Thomay Worton




Momi was born such an extraordinary beauty that, upon her delivery, the doctor grappled her tightly in his arms and ran around the clinic, like some ancient tribal wizard, to announce her arrival. The first day of Momi’s life proved to be consistent with the rest, in that she always had a dazzling effect on people. As a toddler, she always turned people’s heads in amazement and though her parents tried very hard not to make much of it, Momi could feel their grasps become firmer whenever someone came their way. So, as she first learned to understand the world, she believed she was at the center of it. Later, at school, the educational system proved her right. Teachers with more than twenty years’ experience, who had by then given up on the promises of youth, found a new interest in learning as Momi’s fairness shed light from a different angle. It was such a dazzling light that all her classmates’ names were lost in it. There was no longer, “Jenny, answer that question” or “Pit, stop that right now,” but rather, “the one in front of Momi” or “you, at Momi’s six o’ clock.” And no kid envied her for the attention as it was clear even to those young minds that it was well deserved and accepted as the natural order of things, like being told when to eat or watch TV. So the whole world was at her feet, and her whole life was a collection of brilliant days.

When her parents threw a party for her twelfth birthday, the entire town was naturally included. Adam, one of the neighborhood’s kids—a shy little thing who used to adore Momi from afar as he had never any courage to speak to her—dragged his mom all round town five days in a row to look for the perfect gift. He finally came across what seemed to be an extraordinary match for her beauty: a full-length mirror with all the colors of gemstones adorning it. Momi was so pleased that Adam was the only one who got a kiss that day, which goes to prove that hard work is eventually rewarded.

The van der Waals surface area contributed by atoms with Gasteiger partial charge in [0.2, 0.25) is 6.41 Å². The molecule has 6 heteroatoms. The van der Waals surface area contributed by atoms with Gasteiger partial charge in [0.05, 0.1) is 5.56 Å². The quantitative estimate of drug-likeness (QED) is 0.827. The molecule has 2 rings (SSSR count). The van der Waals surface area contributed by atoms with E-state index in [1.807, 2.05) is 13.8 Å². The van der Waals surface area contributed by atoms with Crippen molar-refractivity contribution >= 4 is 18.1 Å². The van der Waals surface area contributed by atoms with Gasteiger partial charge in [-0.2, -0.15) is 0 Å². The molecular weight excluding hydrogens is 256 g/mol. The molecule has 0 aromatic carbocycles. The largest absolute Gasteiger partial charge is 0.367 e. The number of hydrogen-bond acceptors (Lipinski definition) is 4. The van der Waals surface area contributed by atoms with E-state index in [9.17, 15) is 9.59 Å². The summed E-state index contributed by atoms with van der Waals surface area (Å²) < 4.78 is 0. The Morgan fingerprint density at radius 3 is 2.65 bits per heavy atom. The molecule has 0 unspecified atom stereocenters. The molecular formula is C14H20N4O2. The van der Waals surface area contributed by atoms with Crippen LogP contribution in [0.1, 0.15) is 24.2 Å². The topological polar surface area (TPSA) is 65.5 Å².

For the first two weeks, Momi spent hours in front of the mirror, analyzing and admiring each part of the image. Before that, she had only been able to catch glances of herself in regular-sized mirrors that gave away only fragments of her beauty. One day, as the sun crossed the window to rest on her new white dress, the mirror reflected something altogether new: a transparent version of the girl. Momi suddenly realized that she had never examined her naked body before, and was full of anticipation about the mirror’s verdict on the matter. Quickly, she disposed of her dress and thoroughly began to investigate the complete picture with the curiosity of an explorer in a new land. It was breathtaking to discover that all was shaped to please the eye and celebrate this unique beauty. And then Momi turned around.

Something was there. She knew no name for it. A terrible thing shaped like a scrawny hand that should have rightfully belonged on an elderly man, nestled between her shoulder blades. Its skin looked old and wrinkled, like it had been shed from the sinister snake in the Garden of Eden. It had long bony fingers, and Momi had the horrible idea that it had moved, just before she passed out on the floor.

The coldness of the floor pierced her bare back and she regained her senses with a gasp. She suddenly felt exposed in the whiteness of the room, and stretched with effort to reach for her dress. But the mere thought of the fabric touching that godless limb was horrifying. As she heard her mother’s footsteps on the staircase, Momi looked open-mouthed at the door and quickly stood up. When her mother twisted the handle, Momi was still fighting with the lining of the dress. At her heartbeats’ peak, Momi held her breath, and she slid the dress over her head. The door opened.